Sowing peace, hope and partnership - Maryknoll Lay Missioners
Home » Support Us » Sowing peace, hope and partnership
Restorative justice circle with pastoral workers in Curuá, Brazil

A restorative justice circle with pastoral workers in Curuá, Diocese of Óbidos, in Brazil’s Amazon region (part of a restorative justice course given by Joanne Blaney)

We have the task … of sowing peace where there is discord
or courage where there is weakness or fear. 

— Mother Mary Joseph Rogers, founder of the Maryknoll Sisters

Dear friends,

Where there is conflict, we must sow peace through nonviolence efforts and restorative justice. Where there is fear, we must offer hope, help, prayer and partnership. It is what God calls us to do, and we know it is right and just.

Soon approaching our 50th anniversary, Maryknoll Lay Missioners has been blessed to be able to send almost 1,000 women, men and children to answer this call by serving and doing mission work in 35 countries.

People like Joanne Blaney. A Maryknoll lay missioner since 1991, Joanne works in restorative justice, violence prevention, popular education and with homeless persons. She provides restorative justice training all across Brazil — to women’s groups, inmates in maximum security prisons and pastoral workers along the Amazon river; as well as to workers in state courts in northeastern and southern Brazil and community groups in São Paulo’s favelas.

She writes, “The struggle to be a nonviolent person and to learn nonviolent ways to work in our communities is one that unites us … Little by little, we can work to change attitudes, actions and structures that cause so much violence and help folks to heal from violence.”

Joanne’s impact as a lay missioner for more than 30 years has been an inspiration to all who know her. But she isn’t the only one who is leaving a remarkable and fruitful legacy.

Maryknoll Lay Missioners has a storied past, we have a compelling present, and we have a strong future, thanks to generous partners like you, who give so generously to support our commitment to nonviolence and service around the world. Thank you!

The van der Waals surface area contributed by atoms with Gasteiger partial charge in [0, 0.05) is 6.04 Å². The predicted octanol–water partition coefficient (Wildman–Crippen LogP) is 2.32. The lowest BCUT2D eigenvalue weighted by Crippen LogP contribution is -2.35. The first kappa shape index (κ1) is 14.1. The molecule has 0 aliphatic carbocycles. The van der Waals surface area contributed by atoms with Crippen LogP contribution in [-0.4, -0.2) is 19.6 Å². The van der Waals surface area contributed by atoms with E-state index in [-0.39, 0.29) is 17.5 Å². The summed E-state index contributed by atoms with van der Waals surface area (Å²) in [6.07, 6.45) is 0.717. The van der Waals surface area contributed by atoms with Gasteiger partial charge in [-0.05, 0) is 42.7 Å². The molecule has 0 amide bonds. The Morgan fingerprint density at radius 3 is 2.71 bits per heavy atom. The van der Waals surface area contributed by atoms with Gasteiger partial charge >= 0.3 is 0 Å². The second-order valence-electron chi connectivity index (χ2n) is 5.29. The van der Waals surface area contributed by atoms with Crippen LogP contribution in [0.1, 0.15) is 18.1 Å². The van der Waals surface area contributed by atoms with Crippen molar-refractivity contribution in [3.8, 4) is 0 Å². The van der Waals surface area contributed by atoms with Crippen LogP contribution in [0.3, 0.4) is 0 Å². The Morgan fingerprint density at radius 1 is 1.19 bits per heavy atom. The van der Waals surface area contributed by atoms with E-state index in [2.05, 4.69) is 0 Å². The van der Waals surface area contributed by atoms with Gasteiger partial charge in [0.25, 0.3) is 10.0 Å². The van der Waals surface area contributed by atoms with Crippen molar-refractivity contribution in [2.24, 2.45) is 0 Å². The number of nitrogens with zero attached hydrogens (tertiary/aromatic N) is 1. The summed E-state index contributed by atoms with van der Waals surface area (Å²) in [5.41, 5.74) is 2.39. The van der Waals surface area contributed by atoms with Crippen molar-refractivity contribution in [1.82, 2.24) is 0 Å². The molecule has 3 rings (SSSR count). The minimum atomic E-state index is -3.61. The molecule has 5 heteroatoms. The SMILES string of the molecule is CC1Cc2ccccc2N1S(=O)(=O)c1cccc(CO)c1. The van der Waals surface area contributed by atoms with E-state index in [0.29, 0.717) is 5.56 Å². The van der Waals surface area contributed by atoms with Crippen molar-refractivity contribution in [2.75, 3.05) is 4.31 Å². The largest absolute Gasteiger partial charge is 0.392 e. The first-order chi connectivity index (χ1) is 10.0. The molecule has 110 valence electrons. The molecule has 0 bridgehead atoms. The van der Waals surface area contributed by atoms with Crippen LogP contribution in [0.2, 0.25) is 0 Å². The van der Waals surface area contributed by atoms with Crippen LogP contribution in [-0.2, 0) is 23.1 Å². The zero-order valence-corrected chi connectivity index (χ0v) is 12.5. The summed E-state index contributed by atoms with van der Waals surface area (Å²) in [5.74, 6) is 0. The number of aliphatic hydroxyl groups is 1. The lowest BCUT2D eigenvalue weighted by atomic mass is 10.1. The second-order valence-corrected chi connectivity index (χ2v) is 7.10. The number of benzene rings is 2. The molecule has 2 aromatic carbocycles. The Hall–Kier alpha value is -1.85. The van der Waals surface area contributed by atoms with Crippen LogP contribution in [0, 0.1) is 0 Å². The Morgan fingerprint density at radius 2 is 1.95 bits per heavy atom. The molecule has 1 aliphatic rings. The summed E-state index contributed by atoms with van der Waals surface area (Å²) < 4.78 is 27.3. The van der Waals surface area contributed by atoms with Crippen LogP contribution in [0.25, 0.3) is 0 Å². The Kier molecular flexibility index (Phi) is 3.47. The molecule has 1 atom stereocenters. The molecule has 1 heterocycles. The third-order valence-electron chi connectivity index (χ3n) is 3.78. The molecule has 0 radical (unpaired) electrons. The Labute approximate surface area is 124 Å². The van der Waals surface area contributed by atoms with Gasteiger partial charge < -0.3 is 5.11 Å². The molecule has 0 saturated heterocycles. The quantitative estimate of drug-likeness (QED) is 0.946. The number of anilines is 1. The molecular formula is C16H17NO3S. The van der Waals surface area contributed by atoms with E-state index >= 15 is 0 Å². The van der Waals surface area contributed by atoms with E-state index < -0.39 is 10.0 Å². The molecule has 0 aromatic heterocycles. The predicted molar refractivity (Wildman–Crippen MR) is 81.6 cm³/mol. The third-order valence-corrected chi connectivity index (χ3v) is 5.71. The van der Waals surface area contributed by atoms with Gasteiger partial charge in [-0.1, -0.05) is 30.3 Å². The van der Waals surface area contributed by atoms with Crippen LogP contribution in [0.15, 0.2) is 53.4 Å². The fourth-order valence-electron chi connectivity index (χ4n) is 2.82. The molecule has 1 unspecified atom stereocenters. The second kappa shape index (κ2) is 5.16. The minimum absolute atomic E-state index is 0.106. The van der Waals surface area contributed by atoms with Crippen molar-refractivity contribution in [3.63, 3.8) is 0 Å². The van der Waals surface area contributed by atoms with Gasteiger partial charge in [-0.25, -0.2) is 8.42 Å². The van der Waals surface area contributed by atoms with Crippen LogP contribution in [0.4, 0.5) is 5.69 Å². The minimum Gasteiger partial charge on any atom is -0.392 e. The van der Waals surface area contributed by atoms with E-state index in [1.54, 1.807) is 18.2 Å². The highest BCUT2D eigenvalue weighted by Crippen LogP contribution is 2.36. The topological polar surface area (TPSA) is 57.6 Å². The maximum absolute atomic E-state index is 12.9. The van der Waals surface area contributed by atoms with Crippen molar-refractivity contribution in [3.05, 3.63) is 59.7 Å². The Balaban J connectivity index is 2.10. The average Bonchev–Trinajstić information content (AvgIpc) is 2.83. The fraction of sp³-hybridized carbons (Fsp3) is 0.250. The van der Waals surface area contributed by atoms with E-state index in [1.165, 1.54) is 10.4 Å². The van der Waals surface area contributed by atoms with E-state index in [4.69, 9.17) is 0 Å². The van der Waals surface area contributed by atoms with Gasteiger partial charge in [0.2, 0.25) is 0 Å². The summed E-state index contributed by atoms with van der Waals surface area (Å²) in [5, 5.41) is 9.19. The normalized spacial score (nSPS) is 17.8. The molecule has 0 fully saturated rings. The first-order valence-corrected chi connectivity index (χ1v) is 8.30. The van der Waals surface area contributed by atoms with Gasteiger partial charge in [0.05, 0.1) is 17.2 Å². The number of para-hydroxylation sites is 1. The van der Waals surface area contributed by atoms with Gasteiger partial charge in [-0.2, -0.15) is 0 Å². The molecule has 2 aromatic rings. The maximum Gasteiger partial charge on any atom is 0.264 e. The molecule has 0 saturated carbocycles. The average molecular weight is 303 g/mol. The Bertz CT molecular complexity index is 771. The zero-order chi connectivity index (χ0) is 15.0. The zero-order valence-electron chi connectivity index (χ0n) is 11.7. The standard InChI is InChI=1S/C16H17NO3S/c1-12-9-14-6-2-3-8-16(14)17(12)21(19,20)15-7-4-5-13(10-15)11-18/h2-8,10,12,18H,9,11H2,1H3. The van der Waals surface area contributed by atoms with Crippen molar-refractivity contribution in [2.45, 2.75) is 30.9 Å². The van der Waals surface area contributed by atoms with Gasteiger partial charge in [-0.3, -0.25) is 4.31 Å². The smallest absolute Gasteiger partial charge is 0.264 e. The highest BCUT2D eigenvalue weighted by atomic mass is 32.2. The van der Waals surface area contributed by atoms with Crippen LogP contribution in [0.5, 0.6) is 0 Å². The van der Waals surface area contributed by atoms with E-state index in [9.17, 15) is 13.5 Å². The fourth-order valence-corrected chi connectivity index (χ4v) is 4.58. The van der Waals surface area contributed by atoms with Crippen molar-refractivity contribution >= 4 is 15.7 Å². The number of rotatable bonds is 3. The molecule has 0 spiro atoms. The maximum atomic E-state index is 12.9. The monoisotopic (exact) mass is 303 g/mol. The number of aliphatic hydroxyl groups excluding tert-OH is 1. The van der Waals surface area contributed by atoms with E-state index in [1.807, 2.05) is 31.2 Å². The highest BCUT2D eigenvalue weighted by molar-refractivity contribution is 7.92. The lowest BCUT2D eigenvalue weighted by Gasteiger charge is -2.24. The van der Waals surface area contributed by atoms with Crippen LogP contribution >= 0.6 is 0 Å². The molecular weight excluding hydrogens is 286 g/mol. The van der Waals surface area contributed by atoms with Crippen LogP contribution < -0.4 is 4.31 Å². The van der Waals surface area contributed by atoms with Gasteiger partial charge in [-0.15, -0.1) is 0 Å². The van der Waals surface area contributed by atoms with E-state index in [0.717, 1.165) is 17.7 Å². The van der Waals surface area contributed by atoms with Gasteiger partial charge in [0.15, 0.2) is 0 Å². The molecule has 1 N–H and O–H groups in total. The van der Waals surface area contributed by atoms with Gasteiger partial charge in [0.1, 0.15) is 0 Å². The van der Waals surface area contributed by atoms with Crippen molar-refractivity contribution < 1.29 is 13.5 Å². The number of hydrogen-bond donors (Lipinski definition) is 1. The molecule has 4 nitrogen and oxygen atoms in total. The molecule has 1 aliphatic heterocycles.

Please help us continue to sow the seeds of peace by supporting our missioners and missioner families in the nine countries in Africa, Asia and the Americas where we serve. There is still much that we can do together.




When Joanne writes, “little by little,” she is speaking of the reality that it can take time for peace and reconciliation to grow in war-scorched soil, or where divisions and discord have fomented for years and even generations.

But there is nothing little about the difference that she and our other missioners are making. Each day, lives are transformed through their cooperative efforts with their communities.

Joanne shares the story of Maria Elena, a Brazilian fisherwoman, who confronts violence in her life in the forms of environmental degradation and commercial exploitation of natural resources, as well as domestic violence in her community in the Amazon area of Pará. “People here have lots of suffering in their lives,” Maria Elena says.

Joanne Blaney leads a restorative justice course for women pastoral leaders in the Diocese of Óbidos, Pará in the Amazon.

The restorative justice courses Joanne and her team have offered, Maria Elena says, are helping her and the other participants to learn ways to deal with conflicts, understand what forgiveness really is, and find paths to restoring people and relationships:

How can we learn how to live well together again, working as companions on the journey, as the Gospel calls us to do? I began my journey in the church and believe that I am called and sent by God, and that each of us is also called and sent.

I want to be a multiplier of this course in my community and other river communities. All of us need to learn how to organize and work collectively against this violence.

I love Maria Elena’s commitment to restoration and to hope and faith. “To be a multiplier.” For while some seeds are carried by the wind, seeds of hope are carried in the hearts and hands of those who take them forth and offer them to others: “Here, share what I have learned.”

Thank you for sharing what you have to give. Please send a gift today, if you can. And please keep our lay missioners in your prayers, just as you are in mine.

In hope and shared purpose,

Elvira Ramirez
Executive Director

P.S. I will close my letter where I started — with the words of one of Maryknoll’s founders, Bishop James A. Walsh: “The true proficiency of the soul consists not in much thinking but in much loving.” Indeed! Thank you for helping us love much.


Be a multiplier for nonviolence and peace.

Please give to help lay missioners in their work for
justice, compassion and the dignity of all creation.


Elvira Ramirez
Elvira Ramirez is Maryknoll Lay Missioners’ executive director.